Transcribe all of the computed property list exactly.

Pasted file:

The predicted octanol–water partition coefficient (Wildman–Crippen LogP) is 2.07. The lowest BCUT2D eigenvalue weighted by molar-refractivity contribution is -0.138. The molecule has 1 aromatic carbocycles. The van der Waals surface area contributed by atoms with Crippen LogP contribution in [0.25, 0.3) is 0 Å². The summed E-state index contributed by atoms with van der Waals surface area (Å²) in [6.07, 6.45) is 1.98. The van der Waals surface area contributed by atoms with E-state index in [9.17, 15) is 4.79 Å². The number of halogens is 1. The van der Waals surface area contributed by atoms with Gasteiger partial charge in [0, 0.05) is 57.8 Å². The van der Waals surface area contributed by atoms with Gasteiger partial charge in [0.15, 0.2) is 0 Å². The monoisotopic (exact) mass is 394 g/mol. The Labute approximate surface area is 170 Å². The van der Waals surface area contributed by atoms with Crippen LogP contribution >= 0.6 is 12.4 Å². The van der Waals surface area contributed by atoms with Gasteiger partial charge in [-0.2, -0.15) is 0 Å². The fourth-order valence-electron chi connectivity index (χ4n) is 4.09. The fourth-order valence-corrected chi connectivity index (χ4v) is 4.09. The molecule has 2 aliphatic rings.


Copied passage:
The predicted octanol–water partition coefficient (Wildman–Crippen LogP) is 2.07. The lowest BCUT2D eigenvalue weighted by molar-refractivity contribution is -0.138. The molecule has 1 aromatic carbocycles. The van der Waals surface area contributed by atoms with Crippen LogP contribution in [0.25, 0.3) is 0 Å². The summed E-state index contributed by atoms with van der Waals surface area (Å²) in [6.07, 6.45) is 1.98. The van der Waals surface area contributed by atoms with E-state index in [9.17, 15) is 4.79 Å². The number of halogens is 1. The van der Waals surface area contributed by atoms with Gasteiger partial charge in [0, 0.05) is 57.8 Å². The van der Waals surface area contributed by atoms with Gasteiger partial charge in [0.15, 0.2) is 0 Å². The monoisotopic (exact) mass is 394 g/mol. The Labute approximate surface area is 170 Å². The van der Waals surface area contributed by atoms with Crippen LogP contribution >= 0.6 is 12.4 Å². The van der Waals surface area contributed by atoms with Gasteiger partial charge in [-0.2, -0.15) is 0 Å². The fourth-order valence-electron chi connectivity index (χ4n) is 4.09. The fourth-order valence-corrected chi connectivity index (χ4v) is 4.09. The molecule has 2 aliphatic rings.